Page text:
Sponsors key to smooth transition
April 10, 2014
The season of military moves is upon us. This year, more than ever, the Army is pushing for its Soldiers to have a designated sponsor before they make their permanent-change-of-station move.
According to AR-600-8-8, the Army's regulation on TASP, all Soldiers in grades E-1 through O-6 receive a sponsor. Within two days of the sponsor being appointed, contact information should be provided to the incoming Soldier.
Sponsors are command selected and, once chosen, must undergo training through Army One Source before being officially assigned as a sponsor.
"The sponsor is the key ingredient to the success of the newcomer's transition," said Wesley Spicer, sponsorship program coordinator.
Spicer added that sponsors ensure a smooth, positive and effective integration into the command/community.
According to Sgt. 1st Class Jeffrey Blakely, Fort Leonard Wood sponsorship liaison, it's the sponsor's job to answer any and all questions the incoming Soldier may have concerning their new assignment. This would include providing information on area schools, housing for both on and off post, employment opportunities for Family members and even upcoming unit activities.
"The new sponsor (is required) to make contact with (their assigned) Soldier ASAP, so if there are any unusual circumstances the unit will have time to react," Blakely said.
There are only a few prerequisites to becoming a good sponsor he added.
"Experience is all (that's needed)," said Blakely. "Knowing the area that you are in is very important to give correct information."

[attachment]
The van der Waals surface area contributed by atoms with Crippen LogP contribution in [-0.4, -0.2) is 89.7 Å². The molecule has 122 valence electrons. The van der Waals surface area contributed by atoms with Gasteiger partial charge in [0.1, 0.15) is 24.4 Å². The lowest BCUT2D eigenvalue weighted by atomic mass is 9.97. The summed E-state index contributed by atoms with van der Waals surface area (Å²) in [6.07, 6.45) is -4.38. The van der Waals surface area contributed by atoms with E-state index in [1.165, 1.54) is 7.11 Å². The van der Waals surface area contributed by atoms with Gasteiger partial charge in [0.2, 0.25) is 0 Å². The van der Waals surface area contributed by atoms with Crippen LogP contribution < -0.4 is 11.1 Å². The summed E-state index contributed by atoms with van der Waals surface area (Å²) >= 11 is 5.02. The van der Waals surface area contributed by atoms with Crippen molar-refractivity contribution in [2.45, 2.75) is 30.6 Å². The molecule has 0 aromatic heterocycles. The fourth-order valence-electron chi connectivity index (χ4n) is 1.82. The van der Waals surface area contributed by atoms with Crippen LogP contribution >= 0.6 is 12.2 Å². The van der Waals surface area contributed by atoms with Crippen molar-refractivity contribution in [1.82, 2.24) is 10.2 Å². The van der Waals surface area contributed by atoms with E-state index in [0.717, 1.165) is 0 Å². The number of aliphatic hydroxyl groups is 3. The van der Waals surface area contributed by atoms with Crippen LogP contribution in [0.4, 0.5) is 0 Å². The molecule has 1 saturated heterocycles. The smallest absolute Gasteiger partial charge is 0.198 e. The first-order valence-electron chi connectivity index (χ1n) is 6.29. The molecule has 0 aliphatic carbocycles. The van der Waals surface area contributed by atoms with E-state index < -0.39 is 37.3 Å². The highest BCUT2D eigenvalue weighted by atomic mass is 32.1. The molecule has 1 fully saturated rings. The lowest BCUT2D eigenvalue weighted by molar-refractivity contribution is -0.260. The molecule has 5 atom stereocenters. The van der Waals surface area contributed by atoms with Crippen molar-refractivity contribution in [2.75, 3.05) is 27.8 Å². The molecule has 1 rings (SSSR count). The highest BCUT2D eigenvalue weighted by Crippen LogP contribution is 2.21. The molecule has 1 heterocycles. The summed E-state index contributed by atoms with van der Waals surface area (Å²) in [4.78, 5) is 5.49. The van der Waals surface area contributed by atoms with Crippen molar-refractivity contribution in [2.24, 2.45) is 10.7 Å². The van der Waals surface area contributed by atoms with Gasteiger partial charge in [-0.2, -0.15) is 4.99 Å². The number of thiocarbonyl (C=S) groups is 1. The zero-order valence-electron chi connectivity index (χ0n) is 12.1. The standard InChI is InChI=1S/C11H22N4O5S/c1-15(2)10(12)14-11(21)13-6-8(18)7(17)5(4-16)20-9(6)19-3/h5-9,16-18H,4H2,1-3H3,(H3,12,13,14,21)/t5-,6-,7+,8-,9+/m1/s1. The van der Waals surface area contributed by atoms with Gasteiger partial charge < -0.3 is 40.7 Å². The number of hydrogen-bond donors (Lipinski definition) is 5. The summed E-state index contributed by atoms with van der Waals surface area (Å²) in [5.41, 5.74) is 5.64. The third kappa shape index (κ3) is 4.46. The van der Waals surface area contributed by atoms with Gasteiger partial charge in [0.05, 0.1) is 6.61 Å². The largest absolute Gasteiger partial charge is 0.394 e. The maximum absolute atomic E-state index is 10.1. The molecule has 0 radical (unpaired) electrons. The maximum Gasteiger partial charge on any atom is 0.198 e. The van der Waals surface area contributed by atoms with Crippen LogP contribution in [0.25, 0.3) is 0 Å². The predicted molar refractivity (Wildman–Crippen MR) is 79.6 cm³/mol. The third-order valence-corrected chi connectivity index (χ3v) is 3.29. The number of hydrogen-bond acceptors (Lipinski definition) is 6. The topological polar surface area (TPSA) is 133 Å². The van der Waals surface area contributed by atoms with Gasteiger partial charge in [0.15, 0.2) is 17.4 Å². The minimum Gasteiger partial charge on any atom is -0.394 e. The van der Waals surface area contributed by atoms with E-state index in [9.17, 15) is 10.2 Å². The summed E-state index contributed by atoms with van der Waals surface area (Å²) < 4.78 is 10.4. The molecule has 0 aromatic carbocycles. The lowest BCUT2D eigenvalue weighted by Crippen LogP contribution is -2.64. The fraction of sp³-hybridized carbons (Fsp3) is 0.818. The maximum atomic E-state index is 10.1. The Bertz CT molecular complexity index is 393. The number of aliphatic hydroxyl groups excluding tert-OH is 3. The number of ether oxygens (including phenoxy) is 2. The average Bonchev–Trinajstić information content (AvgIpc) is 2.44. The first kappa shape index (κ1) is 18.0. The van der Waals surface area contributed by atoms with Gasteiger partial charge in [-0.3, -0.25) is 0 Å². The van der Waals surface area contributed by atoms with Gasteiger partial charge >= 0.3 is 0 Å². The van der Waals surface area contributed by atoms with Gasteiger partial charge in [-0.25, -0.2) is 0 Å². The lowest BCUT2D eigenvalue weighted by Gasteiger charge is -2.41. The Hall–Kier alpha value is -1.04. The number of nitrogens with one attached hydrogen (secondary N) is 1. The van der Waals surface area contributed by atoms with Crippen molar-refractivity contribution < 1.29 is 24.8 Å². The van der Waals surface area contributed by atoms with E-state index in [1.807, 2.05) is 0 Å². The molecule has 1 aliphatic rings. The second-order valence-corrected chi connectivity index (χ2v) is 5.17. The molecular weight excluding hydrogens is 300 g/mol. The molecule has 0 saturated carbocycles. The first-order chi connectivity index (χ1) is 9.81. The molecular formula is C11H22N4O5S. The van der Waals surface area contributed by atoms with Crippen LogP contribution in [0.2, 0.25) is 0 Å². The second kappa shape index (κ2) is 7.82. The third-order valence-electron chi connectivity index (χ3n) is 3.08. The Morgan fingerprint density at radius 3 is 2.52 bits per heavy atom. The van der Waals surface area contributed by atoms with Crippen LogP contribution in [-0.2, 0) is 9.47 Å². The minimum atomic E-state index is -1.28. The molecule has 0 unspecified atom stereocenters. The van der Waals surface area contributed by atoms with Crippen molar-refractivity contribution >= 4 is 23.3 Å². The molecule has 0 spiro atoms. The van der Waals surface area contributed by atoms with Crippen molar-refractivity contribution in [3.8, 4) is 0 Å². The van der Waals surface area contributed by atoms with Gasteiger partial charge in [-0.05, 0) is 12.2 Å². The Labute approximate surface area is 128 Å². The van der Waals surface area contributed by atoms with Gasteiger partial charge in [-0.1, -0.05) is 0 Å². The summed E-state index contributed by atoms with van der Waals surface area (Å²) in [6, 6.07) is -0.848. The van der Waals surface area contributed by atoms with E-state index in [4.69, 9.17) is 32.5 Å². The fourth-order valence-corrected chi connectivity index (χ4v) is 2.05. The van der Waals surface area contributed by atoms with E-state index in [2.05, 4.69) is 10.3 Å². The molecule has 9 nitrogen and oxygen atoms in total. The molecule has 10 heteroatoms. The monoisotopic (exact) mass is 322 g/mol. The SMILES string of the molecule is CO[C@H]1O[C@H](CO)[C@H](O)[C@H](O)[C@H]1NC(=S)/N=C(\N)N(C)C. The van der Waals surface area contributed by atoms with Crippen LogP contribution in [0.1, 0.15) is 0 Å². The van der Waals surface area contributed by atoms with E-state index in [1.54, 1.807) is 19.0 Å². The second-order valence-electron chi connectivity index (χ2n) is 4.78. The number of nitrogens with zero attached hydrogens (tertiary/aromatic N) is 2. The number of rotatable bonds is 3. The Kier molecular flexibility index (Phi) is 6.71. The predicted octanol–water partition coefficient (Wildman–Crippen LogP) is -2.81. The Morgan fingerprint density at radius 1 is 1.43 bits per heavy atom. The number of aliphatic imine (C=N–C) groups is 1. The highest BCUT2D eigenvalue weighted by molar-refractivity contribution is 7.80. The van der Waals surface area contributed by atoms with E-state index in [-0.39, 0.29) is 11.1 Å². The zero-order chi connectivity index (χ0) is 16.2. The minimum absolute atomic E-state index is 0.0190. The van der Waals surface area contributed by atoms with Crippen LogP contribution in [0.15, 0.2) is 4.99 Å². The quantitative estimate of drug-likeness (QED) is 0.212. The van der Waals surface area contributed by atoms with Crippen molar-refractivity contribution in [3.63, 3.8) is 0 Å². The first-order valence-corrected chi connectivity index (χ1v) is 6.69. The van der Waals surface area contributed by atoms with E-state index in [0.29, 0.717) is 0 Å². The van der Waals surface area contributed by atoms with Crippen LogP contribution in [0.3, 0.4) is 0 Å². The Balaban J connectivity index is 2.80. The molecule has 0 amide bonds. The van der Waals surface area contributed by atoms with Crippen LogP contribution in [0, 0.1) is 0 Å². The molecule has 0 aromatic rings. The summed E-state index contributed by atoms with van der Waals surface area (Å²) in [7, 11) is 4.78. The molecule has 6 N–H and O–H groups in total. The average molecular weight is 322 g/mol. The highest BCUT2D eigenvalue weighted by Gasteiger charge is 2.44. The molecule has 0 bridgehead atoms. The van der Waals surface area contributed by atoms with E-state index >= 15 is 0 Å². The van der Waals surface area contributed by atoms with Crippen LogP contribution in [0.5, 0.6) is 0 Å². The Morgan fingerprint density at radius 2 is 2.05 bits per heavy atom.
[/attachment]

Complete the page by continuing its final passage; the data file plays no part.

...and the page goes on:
Ensuring Soldiers get the most out of the Total Army Sponsorship Program and making it beneficial to all is up to the individual command teams.
"The command team must take an active role and be engaged in the program in order for it to be successful," Blakely said. "(They) should periodically email the Soldier to ensure the sponsor has made contact and address any issues that Soldier and Family may have."
Following are sponsorship ips from www.militaryonesource.mil.
-- Contact the Family by letter or email to introduce yourself. In this introduction, ask about any specific needs the Family might have or questions they might want answers to before their arrival. If you need an example of sponsorship correspondence, visit eSponsorship and Training Tools.
-- Communicate with the Family often providing information concerning any needs or requirements they may have or to answer their questions.
-- Offer to make temporary lodging arrangements for the Family, updating them on any changes that may occur.
-- Help with in-processing and check-in procedures.
-- Provide the Family with information about housing, schools, medical facilities, child care facilities and other resources.
-- Offer to assist the service member with house hunting, vehicle registration or transportation needs.
-- Once the Family arrives, give them a tour of the installation, showing them the commissary, the exchange, fitness centers, chapels and the military and Family support center.
Soldiers who have not heard from their sponsors should contact the gaining unit's installation sponsorship liaison from the list provided during their assignment briefing.